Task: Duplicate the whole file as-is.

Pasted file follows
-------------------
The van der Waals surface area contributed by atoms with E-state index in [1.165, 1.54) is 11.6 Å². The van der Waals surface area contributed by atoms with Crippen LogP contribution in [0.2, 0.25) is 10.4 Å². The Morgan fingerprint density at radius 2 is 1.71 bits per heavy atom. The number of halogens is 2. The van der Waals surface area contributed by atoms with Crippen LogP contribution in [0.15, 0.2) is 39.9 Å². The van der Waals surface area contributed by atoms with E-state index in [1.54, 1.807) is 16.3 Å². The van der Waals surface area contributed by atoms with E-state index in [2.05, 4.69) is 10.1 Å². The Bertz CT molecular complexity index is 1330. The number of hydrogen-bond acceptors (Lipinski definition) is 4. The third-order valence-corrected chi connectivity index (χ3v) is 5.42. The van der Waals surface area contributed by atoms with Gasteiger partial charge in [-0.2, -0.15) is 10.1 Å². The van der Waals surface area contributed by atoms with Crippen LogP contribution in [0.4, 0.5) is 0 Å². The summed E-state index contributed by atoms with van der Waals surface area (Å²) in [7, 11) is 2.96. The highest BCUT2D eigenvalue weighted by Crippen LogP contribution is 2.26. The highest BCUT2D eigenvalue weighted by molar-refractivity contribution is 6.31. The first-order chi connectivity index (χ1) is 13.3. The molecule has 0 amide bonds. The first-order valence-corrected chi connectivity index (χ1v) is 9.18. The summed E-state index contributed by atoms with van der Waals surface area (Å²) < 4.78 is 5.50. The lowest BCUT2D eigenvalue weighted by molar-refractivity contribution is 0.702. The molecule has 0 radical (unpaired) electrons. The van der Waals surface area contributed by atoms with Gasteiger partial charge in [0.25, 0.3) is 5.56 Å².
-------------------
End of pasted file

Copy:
The van der Waals surface area contributed by atoms with E-state index in [1.165, 1.54) is 11.6 Å². The van der Waals surface area contributed by atoms with Crippen LogP contribution in [0.2, 0.25) is 10.4 Å². The Morgan fingerprint density at radius 2 is 1.71 bits per heavy atom. The number of halogens is 2. The van der Waals surface area contributed by atoms with Crippen LogP contribution in [0.15, 0.2) is 39.9 Å². The van der Waals surface area contributed by atoms with E-state index in [1.54, 1.807) is 16.3 Å². The van der Waals surface area contributed by atoms with E-state index in [2.05, 4.69) is 10.1 Å². The Bertz CT molecular complexity index is 1330. The number of hydrogen-bond acceptors (Lipinski definition) is 4. The third-order valence-corrected chi connectivity index (χ3v) is 5.42. The van der Waals surface area contributed by atoms with Gasteiger partial charge in [-0.2, -0.15) is 10.1 Å². The van der Waals surface area contributed by atoms with Crippen LogP contribution in [0.4, 0.5) is 0 Å². The summed E-state index contributed by atoms with van der Waals surface area (Å²) in [7, 11) is 2.96. The highest BCUT2D eigenvalue weighted by Crippen LogP contribution is 2.26. The highest BCUT2D eigenvalue weighted by molar-refractivity contribution is 6.31. The first-order chi connectivity index (χ1) is 13.3. The molecule has 0 amide bonds. The first-order valence-corrected chi connectivity index (χ1v) is 9.18. The summed E-state index contributed by atoms with van der Waals surface area (Å²) < 4.78 is 5.50. The lowest BCUT2D eigenvalue weighted by molar-refractivity contribution is 0.702. The molecule has 0 radical (unpaired) electrons. The van der Waals surface area contributed by atoms with Gasteiger partial charge in [0.25, 0.3) is 5.56 Å².